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Anne Sexton Reads

4.65 of 5 stars 4.65  ·  rating details  ·  88 ratings  ·  4 reviews
Anne Sexton's poems are brutally honest, often controversial, and always thought-provoking. Her work continues to dazzle new generations of readers and listeners.

On this recording, made shortly before her death in 1974, Ms. Sexton reads twenty-four poems selected from different periods in her creative life, all in a dramatic, resonant voice that complements the deeply pers
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Audio, 0 pages
Published July 7th 1999 by Caedmon (first published 1992)
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Ilze
Oh, I forgot she'll have an American accent (!) and that her voice will be quite low (like a good alto) and raspy because she smoked so much. It's quite sing-song, but hearing it rather than reading it, makes it a novelty.

Since she reads the poems from Rowing the recording was presumably done shortly before the end of her life. By this time she must've read some of those poems to audiences a dozen times - could this be why she almost seems to sing them?
Holly
If you have never heard Anne Sexton read her poetry in her own voice this is an experience even the casual reader will benefit from. Here she sounds like she has just smoked a pack of cigarettes while facing down every regret and then looks up to find herself with an audience. Mesmerizing.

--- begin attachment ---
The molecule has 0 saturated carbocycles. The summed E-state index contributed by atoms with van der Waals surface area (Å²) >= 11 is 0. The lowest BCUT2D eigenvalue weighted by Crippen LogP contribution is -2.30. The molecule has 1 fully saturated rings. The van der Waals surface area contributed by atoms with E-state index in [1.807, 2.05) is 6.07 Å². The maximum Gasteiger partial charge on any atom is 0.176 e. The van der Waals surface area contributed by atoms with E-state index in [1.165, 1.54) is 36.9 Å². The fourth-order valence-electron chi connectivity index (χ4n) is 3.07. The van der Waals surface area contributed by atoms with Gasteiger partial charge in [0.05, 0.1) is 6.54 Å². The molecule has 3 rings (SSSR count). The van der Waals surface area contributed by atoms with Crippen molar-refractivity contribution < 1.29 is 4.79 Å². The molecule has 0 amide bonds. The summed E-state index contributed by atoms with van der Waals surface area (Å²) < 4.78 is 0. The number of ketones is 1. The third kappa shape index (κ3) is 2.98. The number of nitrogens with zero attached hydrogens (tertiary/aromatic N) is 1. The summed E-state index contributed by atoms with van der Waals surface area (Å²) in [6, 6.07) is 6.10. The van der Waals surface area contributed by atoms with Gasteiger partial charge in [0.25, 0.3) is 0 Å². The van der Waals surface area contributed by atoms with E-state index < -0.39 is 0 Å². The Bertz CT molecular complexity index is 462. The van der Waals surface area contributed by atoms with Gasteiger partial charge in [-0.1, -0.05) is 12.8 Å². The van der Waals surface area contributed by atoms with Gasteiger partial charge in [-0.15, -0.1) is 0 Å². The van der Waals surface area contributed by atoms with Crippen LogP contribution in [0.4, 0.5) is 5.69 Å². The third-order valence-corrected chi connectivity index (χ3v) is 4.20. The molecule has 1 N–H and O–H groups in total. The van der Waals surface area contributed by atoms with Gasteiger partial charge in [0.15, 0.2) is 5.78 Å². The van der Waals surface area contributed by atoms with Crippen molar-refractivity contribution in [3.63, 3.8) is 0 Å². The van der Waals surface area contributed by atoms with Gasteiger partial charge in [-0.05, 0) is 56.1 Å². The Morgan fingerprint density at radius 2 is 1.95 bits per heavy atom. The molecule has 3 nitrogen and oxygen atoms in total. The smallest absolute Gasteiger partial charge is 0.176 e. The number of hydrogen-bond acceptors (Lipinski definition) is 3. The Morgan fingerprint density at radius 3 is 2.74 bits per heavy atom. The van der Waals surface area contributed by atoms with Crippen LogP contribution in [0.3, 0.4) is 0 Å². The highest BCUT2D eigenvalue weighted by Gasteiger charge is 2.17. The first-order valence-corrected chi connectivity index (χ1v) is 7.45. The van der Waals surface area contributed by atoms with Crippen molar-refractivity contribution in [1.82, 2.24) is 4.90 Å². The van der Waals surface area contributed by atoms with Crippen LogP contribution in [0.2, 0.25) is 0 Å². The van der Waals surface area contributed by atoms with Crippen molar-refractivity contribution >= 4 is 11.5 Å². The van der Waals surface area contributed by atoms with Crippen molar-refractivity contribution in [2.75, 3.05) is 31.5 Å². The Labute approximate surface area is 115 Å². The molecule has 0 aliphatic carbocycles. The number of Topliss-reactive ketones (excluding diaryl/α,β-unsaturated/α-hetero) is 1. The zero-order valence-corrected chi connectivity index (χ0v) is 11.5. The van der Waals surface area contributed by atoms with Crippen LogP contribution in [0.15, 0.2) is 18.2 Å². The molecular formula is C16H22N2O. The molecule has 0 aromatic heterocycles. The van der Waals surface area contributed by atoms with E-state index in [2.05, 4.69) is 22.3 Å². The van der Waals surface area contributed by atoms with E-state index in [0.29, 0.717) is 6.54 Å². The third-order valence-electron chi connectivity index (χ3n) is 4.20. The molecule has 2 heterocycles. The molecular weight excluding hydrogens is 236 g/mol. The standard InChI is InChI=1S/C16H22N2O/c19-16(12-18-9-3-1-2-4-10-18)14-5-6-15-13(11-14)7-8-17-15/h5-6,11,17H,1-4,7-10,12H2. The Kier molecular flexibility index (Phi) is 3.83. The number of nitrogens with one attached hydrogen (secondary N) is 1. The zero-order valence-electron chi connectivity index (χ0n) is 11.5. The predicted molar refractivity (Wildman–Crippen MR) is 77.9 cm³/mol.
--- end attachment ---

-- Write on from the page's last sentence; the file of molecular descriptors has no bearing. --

Heather Robinson
Love Sexton.
There is drama here-- but what good poetess isn't a tortured soul. Even so, she is authentic and raw.

From an era, where women were voicing themselves freely, she relishes this freedom. Strong, lovely, brazen. She gives perspective of the not quite discarded lover in "We all know the story of the other woman" or coping with aging when so much value is tied up in the fleeing maidens -- Youth and Beauty. I find her topics both saucy and brazen.

I think she wished to be Plath. Yet she
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Shanda
this recording is the reason why i don't smoke. her voice is horrible. (her poetry is brilliant.)
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Anne Sexton once told a journalist that her fans thought she got better, but actually, she just became a poet. These words are characteristic of a talented poet that received therapy for years, but committed suicide in spite of this. The poetry fed her art, but it also imprisoned her in a way.

Her parents didn’t expect much of her academically, and after completing her schooling at Rogers Hall, sh
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More about Anne Sexton...
The Complete Poems Transformations Anne Sexton: A Self-Portrait in Letters Selected Poems Love Poems

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